All those cliches apply when it comes to West Virginia’s $8 billion problem with funding retiree health care costs for state employees.
For years governments in West Virginia and around the country did not think much about the long-term costs of the health benefits they promised. But as health costs soared, it became clear that revenue needed to be identified to meet those mounting obligations.
In 2006, changes were made to auditing practices that required governments to show that debt on their books. School boards in West Virginia felt the pinch right away, and earlier this year 50 of 55 West Virginia county school boards sued the Public Employees Insurance Agency, its finance board and the state auditor, contending the state should be responsible for those costs.
Recently, a Kanawha County judge ruled it was not a judicial matter, and it was up to the Legislature to find a solution.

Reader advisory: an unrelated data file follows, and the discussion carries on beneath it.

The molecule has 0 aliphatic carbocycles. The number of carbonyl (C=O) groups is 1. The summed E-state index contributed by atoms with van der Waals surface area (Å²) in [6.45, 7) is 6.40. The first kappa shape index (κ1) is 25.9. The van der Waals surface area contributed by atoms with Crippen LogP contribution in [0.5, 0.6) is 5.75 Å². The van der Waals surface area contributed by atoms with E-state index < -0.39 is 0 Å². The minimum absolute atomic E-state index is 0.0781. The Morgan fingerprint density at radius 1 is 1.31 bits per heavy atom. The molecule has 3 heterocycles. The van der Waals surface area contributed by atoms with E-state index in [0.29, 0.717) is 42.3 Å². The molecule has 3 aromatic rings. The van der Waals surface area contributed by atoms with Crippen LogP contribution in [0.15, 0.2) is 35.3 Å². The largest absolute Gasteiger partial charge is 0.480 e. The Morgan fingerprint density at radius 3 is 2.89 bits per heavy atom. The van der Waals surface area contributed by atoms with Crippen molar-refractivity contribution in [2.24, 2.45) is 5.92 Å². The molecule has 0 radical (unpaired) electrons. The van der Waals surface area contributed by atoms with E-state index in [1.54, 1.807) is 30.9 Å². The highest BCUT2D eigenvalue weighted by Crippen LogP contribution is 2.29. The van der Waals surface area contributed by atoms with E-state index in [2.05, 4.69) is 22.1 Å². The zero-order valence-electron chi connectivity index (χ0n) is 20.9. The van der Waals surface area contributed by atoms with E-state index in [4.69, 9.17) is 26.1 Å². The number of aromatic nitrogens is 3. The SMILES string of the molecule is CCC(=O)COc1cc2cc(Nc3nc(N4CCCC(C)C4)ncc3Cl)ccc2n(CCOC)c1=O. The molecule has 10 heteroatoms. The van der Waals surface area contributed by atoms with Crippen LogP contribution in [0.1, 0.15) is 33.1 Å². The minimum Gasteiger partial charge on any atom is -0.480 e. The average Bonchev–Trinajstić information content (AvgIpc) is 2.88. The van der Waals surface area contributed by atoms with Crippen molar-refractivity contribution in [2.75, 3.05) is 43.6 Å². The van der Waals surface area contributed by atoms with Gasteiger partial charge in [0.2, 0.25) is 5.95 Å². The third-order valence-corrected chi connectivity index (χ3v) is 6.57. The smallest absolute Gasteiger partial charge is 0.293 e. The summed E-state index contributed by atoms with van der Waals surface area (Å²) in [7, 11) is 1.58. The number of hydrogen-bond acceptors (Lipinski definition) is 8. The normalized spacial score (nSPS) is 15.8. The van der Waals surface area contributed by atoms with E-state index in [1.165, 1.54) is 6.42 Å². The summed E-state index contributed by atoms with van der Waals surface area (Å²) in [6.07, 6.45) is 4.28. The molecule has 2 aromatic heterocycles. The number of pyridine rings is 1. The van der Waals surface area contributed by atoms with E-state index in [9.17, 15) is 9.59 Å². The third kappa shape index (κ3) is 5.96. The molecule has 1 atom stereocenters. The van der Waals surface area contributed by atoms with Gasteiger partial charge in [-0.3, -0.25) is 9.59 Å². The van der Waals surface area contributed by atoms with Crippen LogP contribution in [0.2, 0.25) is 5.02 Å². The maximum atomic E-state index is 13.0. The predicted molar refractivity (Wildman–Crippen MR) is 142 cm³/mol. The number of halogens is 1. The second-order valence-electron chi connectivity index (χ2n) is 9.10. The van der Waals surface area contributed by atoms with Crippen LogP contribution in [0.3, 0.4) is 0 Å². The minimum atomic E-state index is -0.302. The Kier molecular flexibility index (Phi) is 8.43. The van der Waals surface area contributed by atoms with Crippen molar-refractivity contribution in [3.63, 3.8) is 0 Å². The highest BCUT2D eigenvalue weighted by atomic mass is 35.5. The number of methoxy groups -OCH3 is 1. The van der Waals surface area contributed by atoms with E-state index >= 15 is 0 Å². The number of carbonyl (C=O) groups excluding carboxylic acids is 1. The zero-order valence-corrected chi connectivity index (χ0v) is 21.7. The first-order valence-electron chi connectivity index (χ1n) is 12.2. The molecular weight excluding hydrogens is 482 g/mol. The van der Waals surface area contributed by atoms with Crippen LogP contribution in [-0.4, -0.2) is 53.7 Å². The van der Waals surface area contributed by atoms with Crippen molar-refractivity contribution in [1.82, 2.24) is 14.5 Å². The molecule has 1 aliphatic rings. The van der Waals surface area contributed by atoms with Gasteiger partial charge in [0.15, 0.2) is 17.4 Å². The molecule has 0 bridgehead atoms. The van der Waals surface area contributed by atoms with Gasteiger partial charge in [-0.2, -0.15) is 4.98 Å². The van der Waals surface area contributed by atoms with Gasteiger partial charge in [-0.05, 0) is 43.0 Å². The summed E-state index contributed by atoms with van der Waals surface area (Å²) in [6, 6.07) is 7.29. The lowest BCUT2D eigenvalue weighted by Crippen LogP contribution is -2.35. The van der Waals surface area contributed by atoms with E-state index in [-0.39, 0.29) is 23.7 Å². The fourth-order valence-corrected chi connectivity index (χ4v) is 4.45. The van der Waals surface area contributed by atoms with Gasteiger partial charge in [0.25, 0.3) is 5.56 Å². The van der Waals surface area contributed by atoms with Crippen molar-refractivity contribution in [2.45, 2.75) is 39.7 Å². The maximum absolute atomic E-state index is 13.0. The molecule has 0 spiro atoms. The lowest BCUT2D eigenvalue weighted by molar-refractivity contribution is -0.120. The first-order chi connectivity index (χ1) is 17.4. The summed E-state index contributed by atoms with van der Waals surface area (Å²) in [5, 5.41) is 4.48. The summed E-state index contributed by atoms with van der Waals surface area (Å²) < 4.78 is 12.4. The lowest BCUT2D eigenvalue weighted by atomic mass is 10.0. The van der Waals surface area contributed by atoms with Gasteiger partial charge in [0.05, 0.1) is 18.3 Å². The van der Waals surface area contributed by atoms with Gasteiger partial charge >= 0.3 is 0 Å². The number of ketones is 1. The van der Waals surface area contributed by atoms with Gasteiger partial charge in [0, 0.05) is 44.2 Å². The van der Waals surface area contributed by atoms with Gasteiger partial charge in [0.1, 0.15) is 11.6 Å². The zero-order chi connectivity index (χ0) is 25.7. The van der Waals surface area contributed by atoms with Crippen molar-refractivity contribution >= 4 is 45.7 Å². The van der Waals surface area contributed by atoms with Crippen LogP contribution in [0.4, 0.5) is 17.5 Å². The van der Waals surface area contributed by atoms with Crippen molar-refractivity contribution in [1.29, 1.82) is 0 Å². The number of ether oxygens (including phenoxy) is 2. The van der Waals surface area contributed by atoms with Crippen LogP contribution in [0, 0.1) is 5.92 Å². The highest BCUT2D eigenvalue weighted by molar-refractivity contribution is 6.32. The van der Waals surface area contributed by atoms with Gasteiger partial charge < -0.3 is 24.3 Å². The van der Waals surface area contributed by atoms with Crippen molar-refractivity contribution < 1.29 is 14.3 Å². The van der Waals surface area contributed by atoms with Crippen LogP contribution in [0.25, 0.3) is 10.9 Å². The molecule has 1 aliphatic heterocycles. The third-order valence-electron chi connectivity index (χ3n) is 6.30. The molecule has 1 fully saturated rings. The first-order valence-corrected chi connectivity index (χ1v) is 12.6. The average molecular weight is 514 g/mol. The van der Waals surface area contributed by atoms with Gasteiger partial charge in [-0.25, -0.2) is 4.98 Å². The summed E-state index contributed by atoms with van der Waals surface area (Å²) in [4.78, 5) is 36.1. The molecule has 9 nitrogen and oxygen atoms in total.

The good news is that the Legislature’s Joint Finance Subcommittee C, lead by state Sen. Brooks McCabe of Kanawha County, has been on the case all year. The bad news is that most of the options involve some reductions or changes in benefits, and simply finding new revenue will be difficult.
A working list of possible solutions is available for public comments, and it would be a good idea for state workers and interested members of the public to take a look at the list.
Currently retirees pay premiums that only cover 40 percent of their health care costs. So many of the suggestions deal with how PEIA subsidizes the remaining 60 percent of those costs. A number of ideas deal with the ability of workers to convert unused sick leave into post-retirement benefits, something that already has been restricted for some new hires. Others range from reducing plan benefits to increasing tobacco or alcohol taxes to help pay for it all.
Clearly, the ball is back in the Legislature’s court, and there are tough choices ahead. Many states and local governments are wrestling with similar problems, and all these situations remind us that government needs to keep a closer eye on the cost of benefits and what the public can afford.